I recently went for a drink, in Brooklyn, at an Italian restaurant of the new school, which is to say that its culinary methods are purposefully archaic. The logo of the slow-food snail moseyed across the décor. The pasta had been made in-house, using local grains. The children’s menu featured a cheese aged longer than some of its consumers had been alive.

Each bottle of wine on offer was a natural wine, and pedagogical drawings on the cover of the wine list illustrated the basic tenets of the category: its artisanal production, its avoidance of additives, its encapsulation of the pastoral romance of life in the vineyard. One section featured the variety of skin-contact wines known as orange wines. One of these, from Friuli, glowed tropically in my candlelit glass. The list explained orange wine as a white wine that is made like a red; the skins and seeds, left to macerate in the juice for a while, impart color and texture. There was honey in the aroma. An intense whirligig of tannins metallically attacked my mouth and, on the finish, there was an astringent sizzle, with undertones of acid reflux. Tasting notes described this as a “long persistence.” I found it to be a test of stamina. While I waited for the wine’s acrid smack to wear off, I meditated on how this chic but peculiar elixir reflected the terroir of the urban social landscape.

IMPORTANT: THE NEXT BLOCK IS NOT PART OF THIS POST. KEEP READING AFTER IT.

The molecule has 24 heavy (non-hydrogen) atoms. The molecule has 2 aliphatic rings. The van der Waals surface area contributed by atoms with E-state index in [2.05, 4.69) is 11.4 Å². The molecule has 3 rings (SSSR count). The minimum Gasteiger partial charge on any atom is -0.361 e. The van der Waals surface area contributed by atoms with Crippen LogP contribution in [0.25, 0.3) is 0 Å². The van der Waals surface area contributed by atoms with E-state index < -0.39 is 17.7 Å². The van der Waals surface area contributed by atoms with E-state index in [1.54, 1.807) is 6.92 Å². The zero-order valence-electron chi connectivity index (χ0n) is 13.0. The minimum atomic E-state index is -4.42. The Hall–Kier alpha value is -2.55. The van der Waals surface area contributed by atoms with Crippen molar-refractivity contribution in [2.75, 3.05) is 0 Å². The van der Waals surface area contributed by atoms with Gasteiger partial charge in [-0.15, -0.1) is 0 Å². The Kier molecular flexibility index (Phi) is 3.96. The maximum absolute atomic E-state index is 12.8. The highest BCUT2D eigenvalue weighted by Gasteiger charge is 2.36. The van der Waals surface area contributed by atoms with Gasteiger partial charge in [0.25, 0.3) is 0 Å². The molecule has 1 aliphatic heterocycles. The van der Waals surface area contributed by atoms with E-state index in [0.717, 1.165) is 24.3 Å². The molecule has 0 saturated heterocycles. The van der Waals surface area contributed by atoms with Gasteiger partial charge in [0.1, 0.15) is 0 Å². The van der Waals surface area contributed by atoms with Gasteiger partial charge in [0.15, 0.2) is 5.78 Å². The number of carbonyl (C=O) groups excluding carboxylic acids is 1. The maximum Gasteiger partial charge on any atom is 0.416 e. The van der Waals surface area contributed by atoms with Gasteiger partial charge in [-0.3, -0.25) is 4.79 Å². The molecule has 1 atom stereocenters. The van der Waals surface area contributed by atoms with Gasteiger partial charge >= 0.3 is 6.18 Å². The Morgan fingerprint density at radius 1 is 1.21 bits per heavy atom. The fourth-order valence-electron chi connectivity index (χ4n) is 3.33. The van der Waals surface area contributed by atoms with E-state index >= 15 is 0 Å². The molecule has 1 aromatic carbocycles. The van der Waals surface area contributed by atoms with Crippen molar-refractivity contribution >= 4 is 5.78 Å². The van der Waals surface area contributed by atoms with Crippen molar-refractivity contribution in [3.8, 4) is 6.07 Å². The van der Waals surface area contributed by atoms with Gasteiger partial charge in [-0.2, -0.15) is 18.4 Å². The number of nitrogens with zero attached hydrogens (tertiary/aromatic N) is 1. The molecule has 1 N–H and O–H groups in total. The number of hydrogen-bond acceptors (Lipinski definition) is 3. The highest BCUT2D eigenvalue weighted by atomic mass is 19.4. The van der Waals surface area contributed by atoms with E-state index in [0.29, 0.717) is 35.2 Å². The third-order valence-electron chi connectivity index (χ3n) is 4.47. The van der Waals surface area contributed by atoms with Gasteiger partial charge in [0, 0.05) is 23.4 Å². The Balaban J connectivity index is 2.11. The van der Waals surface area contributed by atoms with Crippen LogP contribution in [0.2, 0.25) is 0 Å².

Having now infiltrated the cellars of fashionable new restaurants and the home-entertaining arsenals of people who don’t consciously define themselves as “foodies,” orange wine has moved from a novelty act to a regular character in a particular social niche. But, depending on your perspective, orange wine has been becoming a thing—a trend, a movement, a totem of correct taste—for ten years, or twenty, or five thousand. Around 2000, Josko Gravner, a winemaker in Friuli, Italy, revived the ancient practice of its vinification, and other producers followed his lead, with vintages distinguished by what are conventionally considered imperfections: astringency, bracing bitterness, earthy funk. It took another nine years or so for skin-contact white wines to crack the consciousness of ambitious oenophiles; in the Times, in 2009, Eric Asimov introduced his readers to the genre in the aftermath of what he said was “doubtless one of the geekiest wine tastings it’s ever been my pleasure to attend.”

The geekiness—the fact that orange wine is challenging, that its appeal is more cerebral and gastronomic than carnal and epicurean—is central to its identity. Trend-piece headlines to the contrary, orange wine will never be “the new rosé.” Rosé is a big-tent beverage, suitable for glugging, as conventionally pretty on the palate as it is on Instagram. Orange wine has more sophisticated looks. You might call them jolie laide. Its color ranges from an amber as clear as the peal of a bell to the bold gold of a questionable urine specimen. I looked askance at an Austrian blend resembling a poorly stirred portion of Tang.